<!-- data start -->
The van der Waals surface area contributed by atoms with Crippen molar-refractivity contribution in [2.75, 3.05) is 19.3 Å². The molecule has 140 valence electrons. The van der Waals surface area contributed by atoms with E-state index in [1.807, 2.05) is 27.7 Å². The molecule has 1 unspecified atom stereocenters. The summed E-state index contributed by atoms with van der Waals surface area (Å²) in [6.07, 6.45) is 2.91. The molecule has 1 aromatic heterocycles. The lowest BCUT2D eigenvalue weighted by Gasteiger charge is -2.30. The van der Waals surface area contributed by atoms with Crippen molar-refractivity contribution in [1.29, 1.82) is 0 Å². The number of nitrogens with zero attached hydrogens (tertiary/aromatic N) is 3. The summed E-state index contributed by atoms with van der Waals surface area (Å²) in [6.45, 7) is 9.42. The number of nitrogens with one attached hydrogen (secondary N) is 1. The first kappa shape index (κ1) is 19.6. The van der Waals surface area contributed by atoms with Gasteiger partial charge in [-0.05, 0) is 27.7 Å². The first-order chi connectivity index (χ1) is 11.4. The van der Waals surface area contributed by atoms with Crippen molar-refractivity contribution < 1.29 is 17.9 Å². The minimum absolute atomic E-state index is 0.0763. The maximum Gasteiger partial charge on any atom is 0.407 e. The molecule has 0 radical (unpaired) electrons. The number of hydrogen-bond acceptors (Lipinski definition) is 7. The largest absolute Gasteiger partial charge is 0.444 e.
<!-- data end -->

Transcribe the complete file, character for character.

The van der Waals surface area contributed by atoms with Crippen molar-refractivity contribution in [2.75, 3.05) is 19.3 Å². The molecule has 140 valence electrons. The van der Waals surface area contributed by atoms with E-state index in [1.807, 2.05) is 27.7 Å². The molecule has 1 unspecified atom stereocenters. The summed E-state index contributed by atoms with van der Waals surface area (Å²) in [6.07, 6.45) is 2.91. The molecule has 1 aromatic heterocycles. The lowest BCUT2D eigenvalue weighted by Gasteiger charge is -2.30. The van der Waals surface area contributed by atoms with Crippen molar-refractivity contribution in [1.29, 1.82) is 0 Å². The number of nitrogens with zero attached hydrogens (tertiary/aromatic N) is 3. The summed E-state index contributed by atoms with van der Waals surface area (Å²) in [6.45, 7) is 9.42. The number of nitrogens with one attached hydrogen (secondary N) is 1. The first kappa shape index (κ1) is 19.6. The van der Waals surface area contributed by atoms with Gasteiger partial charge in [-0.05, 0) is 27.7 Å². The first-order chi connectivity index (χ1) is 11.4. The van der Waals surface area contributed by atoms with Crippen molar-refractivity contribution < 1.29 is 17.9 Å². The minimum absolute atomic E-state index is 0.0763. The maximum Gasteiger partial charge on any atom is 0.407 e. The molecule has 0 radical (unpaired) electrons. The number of hydrogen-bond acceptors (Lipinski definition) is 7. The largest absolute Gasteiger partial charge is 0.444 e.